Bakker’s practical text delves into the effects of technology on built environments and the practice of architecture. In his Preface Bakker shares that his “book explores how technology is transforming architecture, and what this means for architects. From smart materials and 3D printing to bricklaying robots and data-driven design, the following chapters trace the seismic shifts in the way that architecture is both conceived and created, and how this hotbed of innovation is delivering (some of) the promises of improved communication, flexibility, wellbeing, productivity and data collecti
Design Process and Issues
Adding by subtracting
Klotz, Adams, and Converse studied human problem solving; their findings are relevant wherever and whenever humans act. A press release related to the trio’s work (recently published in Nature) reports that “When considering two broad possibilities for why people systematically default to addition — either they generate ideas for both possibilities and disproportionately discard subtractive solutions or they overlook subtractive ideas altogether — the researchers focused on the latter.
Van Nes applied space syntax principles at the city level. He found that “shop owners always search for an optimal location to reach as many customers as possible. If the accessibility to this optimal location is affected by changes in a city’s road and street structure, it will affect the location pattern of shops. . . . how an inner ring road is connected to and the type of the street network it is imposed upon dictates the resulting location pattern of shops. Shops locate and relocate themselves along the most spatially-integrated streets. . .
As we establish new ways of being post-pandemic, it seems particularly important to keep the principles of positive design top-of-mind. They are grounded in rigorous research and have been tested in challenging real world situations.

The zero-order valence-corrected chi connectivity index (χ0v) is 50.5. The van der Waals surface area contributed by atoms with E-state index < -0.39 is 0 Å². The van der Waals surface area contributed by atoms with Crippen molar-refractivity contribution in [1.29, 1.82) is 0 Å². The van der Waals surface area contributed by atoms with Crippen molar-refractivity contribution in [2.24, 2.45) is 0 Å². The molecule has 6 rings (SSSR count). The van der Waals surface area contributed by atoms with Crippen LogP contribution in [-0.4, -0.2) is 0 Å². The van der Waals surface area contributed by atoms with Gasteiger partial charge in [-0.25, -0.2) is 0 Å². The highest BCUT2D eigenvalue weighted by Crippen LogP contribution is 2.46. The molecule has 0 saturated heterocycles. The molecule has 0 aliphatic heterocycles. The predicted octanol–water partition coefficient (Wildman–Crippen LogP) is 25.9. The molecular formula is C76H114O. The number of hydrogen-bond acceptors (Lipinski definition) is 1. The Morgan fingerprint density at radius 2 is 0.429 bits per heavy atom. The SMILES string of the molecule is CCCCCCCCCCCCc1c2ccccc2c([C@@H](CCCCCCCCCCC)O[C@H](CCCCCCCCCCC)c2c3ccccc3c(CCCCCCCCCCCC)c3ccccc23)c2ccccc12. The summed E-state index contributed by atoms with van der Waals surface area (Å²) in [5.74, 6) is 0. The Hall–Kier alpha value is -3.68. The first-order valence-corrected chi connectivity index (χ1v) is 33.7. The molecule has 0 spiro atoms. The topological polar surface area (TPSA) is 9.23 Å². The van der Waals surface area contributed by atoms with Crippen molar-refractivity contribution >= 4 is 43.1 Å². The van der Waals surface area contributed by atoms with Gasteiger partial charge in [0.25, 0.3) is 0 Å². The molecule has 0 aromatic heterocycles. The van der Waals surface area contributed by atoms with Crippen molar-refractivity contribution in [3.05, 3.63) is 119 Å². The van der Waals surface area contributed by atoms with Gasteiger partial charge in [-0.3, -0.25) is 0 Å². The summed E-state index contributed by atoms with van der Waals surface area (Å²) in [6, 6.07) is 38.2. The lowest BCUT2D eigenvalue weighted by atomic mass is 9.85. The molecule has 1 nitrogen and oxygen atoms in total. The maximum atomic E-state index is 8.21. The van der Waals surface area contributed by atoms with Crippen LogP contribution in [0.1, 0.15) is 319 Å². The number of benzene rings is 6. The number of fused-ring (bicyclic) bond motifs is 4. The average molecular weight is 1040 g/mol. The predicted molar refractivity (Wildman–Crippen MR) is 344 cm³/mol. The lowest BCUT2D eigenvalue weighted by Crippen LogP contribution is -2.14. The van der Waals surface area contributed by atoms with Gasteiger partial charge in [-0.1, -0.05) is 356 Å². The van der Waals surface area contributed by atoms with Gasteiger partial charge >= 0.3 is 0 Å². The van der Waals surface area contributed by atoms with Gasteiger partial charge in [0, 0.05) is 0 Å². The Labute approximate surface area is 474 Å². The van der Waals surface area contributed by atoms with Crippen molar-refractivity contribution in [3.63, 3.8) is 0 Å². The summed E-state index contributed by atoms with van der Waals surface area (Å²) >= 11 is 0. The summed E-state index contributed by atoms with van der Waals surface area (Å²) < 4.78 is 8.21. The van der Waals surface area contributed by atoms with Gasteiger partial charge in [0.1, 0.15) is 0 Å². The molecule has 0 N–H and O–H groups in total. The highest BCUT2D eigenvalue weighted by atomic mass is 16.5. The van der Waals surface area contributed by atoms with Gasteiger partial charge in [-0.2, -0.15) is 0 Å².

Future-proofing post-pandemic design
Researchers have found that initial sensory experiences color responses to future ones. Jain, Nayakankuppam, and Gaeth, in a study published in the Journal of Behavioral Decision Making,report that “Once a price is mentioned, that number serves as the basis for — or ‘anchors’ — all future discussions and decisions. But new research shows. . . anchoring even occurs in perceptual domains, like sight, sound, and touch. . . . [the researchers] conducted several studies involving different senses.
Adams’ text is a useful to designers intrigued by the idea of exploring the implications of design decisions. He writes in his introduction that the chapters in his book “delve into the sociological, psychological, and historical reasons for our responses [to design]. I explored these issues as a designer, as I am not a neurologist, psychologist, or sociologist. What visual and conceptual cues resonate, and why? This was my constant question.”
Sean Adams. 2021. How Design Makes Us Think and Feel and Do Things. Princeton Architectural Press; Hudson, NY.
Bisson studied experiences in urban environments. Research completed indicated that “three levels of understanding of urban environments can be identified: a first level shared by all, a second one shared by social groups, and a last one related to the individual. These three-levels of the inhabitants’ definition of urban ambiance anchors enable us to question participation in urban planning.”
Scientists have, at this point, conducted many studies in virtual environments. They have determined that data collected in these spaces are consistent with those gathered in actual, physical places. If your resources permit virtual reality research, you can proceed with confidence if environments developed accurately recreate the real world.